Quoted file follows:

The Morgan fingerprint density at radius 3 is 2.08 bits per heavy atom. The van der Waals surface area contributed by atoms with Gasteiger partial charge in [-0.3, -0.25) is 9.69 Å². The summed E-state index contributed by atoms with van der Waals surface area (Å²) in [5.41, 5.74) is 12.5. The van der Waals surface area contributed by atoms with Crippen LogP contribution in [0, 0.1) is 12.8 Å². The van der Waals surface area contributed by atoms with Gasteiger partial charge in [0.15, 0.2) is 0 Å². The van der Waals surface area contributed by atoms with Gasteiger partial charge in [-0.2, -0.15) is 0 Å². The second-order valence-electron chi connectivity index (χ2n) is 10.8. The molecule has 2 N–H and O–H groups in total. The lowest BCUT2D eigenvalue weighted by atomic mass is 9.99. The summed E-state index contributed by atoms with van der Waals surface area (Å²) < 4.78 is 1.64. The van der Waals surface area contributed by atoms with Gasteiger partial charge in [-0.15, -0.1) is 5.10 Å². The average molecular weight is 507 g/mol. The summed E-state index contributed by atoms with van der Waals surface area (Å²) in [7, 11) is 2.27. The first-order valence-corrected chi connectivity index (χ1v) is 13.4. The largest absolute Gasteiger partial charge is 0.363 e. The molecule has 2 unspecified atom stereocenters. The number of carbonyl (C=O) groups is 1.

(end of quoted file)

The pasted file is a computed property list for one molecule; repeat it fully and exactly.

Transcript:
The Morgan fingerprint density at radius 3 is 2.08 bits per heavy atom. The van der Waals surface area contributed by atoms with Gasteiger partial charge in [-0.3, -0.25) is 9.69 Å². The summed E-state index contributed by atoms with van der Waals surface area (Å²) in [5.41, 5.74) is 12.5. The van der Waals surface area contributed by atoms with Crippen LogP contribution in [0, 0.1) is 12.8 Å². The van der Waals surface area contributed by atoms with Gasteiger partial charge in [0.15, 0.2) is 0 Å². The van der Waals surface area contributed by atoms with Gasteiger partial charge in [-0.2, -0.15) is 0 Å². The second-order valence-electron chi connectivity index (χ2n) is 10.8. The molecule has 2 N–H and O–H groups in total. The lowest BCUT2D eigenvalue weighted by atomic mass is 9.99. The summed E-state index contributed by atoms with van der Waals surface area (Å²) < 4.78 is 1.64. The van der Waals surface area contributed by atoms with Gasteiger partial charge in [-0.15, -0.1) is 5.10 Å². The average molecular weight is 507 g/mol. The summed E-state index contributed by atoms with van der Waals surface area (Å²) in [7, 11) is 2.27. The first-order valence-corrected chi connectivity index (χ1v) is 13.4. The largest absolute Gasteiger partial charge is 0.363 e. The molecule has 2 unspecified atom stereocenters. The number of carbonyl (C=O) groups is 1.